optically, that is, the external flash was a slave to the small built-in flash.
Without a shut-off signal, nor ability to tone down the flash, the external
flash fired fully, with the given results. With limited camera abilities there
was little the photographer could do with his setup.
The built-in flash of digital cameras is largely a waste of time for
underwater photography (with some exceptions!) The flash is too close to the
lens, too much in-line with it, that backscatter is virtually unavoidable.
Furthermore, the flash is not meant to light up the light-absorbing, dark and
dense water medium divers take it into. Illustration 1 shows a very nice example
of backscatter. It is for these reason that most underwater cameras have
powerful flashes which at rest are a distance away from the lens, and are
usually connected by a cable to the camera, allowing the photographer to move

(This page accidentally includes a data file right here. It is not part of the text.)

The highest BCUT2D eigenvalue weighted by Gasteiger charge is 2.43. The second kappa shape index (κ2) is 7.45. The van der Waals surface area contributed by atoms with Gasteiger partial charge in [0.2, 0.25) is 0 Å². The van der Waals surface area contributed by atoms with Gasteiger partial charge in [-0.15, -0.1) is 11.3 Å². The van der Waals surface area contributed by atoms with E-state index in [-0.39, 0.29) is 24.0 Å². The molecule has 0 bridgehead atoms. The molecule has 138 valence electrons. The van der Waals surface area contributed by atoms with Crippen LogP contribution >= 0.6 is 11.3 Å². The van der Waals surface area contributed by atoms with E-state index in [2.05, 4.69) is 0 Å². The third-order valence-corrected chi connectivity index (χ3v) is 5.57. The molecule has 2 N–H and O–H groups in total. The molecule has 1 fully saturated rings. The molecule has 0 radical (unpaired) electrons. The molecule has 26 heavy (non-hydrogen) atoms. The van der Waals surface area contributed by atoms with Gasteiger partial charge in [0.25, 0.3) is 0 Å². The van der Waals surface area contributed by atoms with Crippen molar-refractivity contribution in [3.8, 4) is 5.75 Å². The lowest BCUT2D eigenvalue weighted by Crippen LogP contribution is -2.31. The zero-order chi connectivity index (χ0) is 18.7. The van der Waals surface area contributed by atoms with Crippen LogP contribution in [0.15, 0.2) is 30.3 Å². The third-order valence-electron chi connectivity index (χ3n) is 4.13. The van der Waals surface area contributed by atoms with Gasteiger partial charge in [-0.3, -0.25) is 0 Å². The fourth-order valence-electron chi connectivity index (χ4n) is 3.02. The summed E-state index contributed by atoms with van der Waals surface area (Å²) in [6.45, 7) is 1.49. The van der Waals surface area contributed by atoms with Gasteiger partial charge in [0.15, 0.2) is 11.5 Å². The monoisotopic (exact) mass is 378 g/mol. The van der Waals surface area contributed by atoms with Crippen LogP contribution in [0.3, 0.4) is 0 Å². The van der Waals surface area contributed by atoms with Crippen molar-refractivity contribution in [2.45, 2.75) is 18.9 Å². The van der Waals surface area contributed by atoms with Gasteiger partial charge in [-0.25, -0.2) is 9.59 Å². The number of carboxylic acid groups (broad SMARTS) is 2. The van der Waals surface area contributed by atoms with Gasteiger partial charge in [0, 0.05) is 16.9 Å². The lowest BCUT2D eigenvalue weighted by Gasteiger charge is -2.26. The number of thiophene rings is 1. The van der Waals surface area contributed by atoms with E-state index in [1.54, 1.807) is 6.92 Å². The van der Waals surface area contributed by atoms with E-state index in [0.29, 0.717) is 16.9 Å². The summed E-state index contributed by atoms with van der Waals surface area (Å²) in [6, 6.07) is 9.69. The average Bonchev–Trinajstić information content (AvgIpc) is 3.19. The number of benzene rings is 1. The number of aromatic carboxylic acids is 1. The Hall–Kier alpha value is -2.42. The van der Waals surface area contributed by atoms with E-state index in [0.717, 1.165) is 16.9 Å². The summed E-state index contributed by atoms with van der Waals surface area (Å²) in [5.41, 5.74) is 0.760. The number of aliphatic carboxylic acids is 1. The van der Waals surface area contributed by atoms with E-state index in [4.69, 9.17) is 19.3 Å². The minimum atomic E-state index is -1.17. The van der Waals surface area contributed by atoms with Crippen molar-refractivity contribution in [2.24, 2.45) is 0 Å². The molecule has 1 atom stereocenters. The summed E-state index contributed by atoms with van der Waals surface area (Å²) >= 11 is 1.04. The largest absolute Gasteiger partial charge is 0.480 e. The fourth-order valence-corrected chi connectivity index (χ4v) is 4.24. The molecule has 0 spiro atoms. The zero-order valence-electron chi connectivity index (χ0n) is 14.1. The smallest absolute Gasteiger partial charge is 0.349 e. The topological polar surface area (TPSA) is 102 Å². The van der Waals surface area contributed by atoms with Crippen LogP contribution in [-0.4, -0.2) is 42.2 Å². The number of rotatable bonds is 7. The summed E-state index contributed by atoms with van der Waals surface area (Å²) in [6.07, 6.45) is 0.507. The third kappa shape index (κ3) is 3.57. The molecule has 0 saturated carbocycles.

the light at will. Illustration 2 shows the same scene as in illustration 1,
taken a few seconds later, but using an external flash. Notice the complete lack
of backscatter. In order to achieve the same results the user of a digital
underwater camera has no choice but to follow the same route. Unfortunately,
this is where the real problems set in.
Except for the top-of-the-range digital cameras, virtually none of the more
reasonably priced cameras have a flash hot shoe, or if they do, no housing is
available for that camera model. Thus to achieve a remote flash there is only
one way to fire that flash: optically. This method has been in use for a long
time, and such flashes are called slave flashes, as they rely on another flash
to fire first. Several companies, notably Sea&Sea and Ikelite offer either slave
flashes or slave flash triggers. Even the Nikonos SB105 (as well as the old
SB102) can be used as slave flashes, having the optical triggers built in. The
other companies offer different solutions, with either a trigger on a cable, on
the flash, sometimes with an optic-fibre strand from the camera flash to the
flash, to ensure it triggers. These solutions work, except for one small, and
rather annoying feature, of most compact and digital cameras: pre-flash.
My Canon EX380 already offered this "feature", where the flash would